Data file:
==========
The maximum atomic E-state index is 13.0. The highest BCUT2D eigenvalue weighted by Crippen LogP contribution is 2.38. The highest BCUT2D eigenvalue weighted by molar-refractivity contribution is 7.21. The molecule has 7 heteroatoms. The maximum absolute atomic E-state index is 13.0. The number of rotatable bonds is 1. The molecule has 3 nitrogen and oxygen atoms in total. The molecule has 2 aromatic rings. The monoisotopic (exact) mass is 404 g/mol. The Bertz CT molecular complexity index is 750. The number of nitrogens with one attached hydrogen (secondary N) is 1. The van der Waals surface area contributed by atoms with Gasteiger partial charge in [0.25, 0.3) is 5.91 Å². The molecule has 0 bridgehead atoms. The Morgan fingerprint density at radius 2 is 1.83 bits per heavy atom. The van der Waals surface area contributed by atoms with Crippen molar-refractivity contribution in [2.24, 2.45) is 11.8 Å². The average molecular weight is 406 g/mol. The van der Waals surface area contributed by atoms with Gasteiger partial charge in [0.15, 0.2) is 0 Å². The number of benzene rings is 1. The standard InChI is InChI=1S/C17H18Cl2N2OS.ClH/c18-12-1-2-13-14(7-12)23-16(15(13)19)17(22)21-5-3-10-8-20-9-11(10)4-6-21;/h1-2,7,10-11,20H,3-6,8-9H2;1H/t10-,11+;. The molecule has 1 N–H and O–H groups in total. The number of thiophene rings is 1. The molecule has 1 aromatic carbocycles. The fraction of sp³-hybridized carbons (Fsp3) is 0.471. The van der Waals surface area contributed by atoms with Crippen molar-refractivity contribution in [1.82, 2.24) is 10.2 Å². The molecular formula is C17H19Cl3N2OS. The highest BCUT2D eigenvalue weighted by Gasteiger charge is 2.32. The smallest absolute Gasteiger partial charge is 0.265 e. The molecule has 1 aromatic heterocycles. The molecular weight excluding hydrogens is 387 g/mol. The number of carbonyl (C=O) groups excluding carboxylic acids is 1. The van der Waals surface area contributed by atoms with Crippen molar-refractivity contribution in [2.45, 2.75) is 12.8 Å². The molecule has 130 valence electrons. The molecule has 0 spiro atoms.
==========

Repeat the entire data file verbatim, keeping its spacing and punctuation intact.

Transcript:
The maximum atomic E-state index is 13.0. The highest BCUT2D eigenvalue weighted by Crippen LogP contribution is 2.38. The highest BCUT2D eigenvalue weighted by molar-refractivity contribution is 7.21. The molecule has 7 heteroatoms. The maximum absolute atomic E-state index is 13.0. The number of rotatable bonds is 1. The molecule has 3 nitrogen and oxygen atoms in total. The molecule has 2 aromatic rings. The monoisotopic (exact) mass is 404 g/mol. The Bertz CT molecular complexity index is 750. The number of nitrogens with one attached hydrogen (secondary N) is 1. The van der Waals surface area contributed by atoms with Gasteiger partial charge in [0.25, 0.3) is 5.91 Å². The molecule has 0 bridgehead atoms. The Morgan fingerprint density at radius 2 is 1.83 bits per heavy atom. The van der Waals surface area contributed by atoms with Crippen molar-refractivity contribution in [2.24, 2.45) is 11.8 Å². The average molecular weight is 406 g/mol. The van der Waals surface area contributed by atoms with Gasteiger partial charge in [0.15, 0.2) is 0 Å². The number of benzene rings is 1. The standard InChI is InChI=1S/C17H18Cl2N2OS.ClH/c18-12-1-2-13-14(7-12)23-16(15(13)19)17(22)21-5-3-10-8-20-9-11(10)4-6-21;/h1-2,7,10-11,20H,3-6,8-9H2;1H/t10-,11+;. The molecule has 1 N–H and O–H groups in total. The number of thiophene rings is 1. The molecule has 1 aromatic carbocycles. The fraction of sp³-hybridized carbons (Fsp3) is 0.471. The van der Waals surface area contributed by atoms with Crippen molar-refractivity contribution in [1.82, 2.24) is 10.2 Å². The molecular formula is C17H19Cl3N2OS. The highest BCUT2D eigenvalue weighted by Gasteiger charge is 2.32. The smallest absolute Gasteiger partial charge is 0.265 e. The molecule has 1 aromatic heterocycles. The molecular weight excluding hydrogens is 387 g/mol. The number of carbonyl (C=O) groups excluding carboxylic acids is 1. The van der Waals surface area contributed by atoms with Crippen molar-refractivity contribution in [2.45, 2.75) is 12.8 Å². The molecule has 130 valence electrons. The molecule has 0 spiro atoms.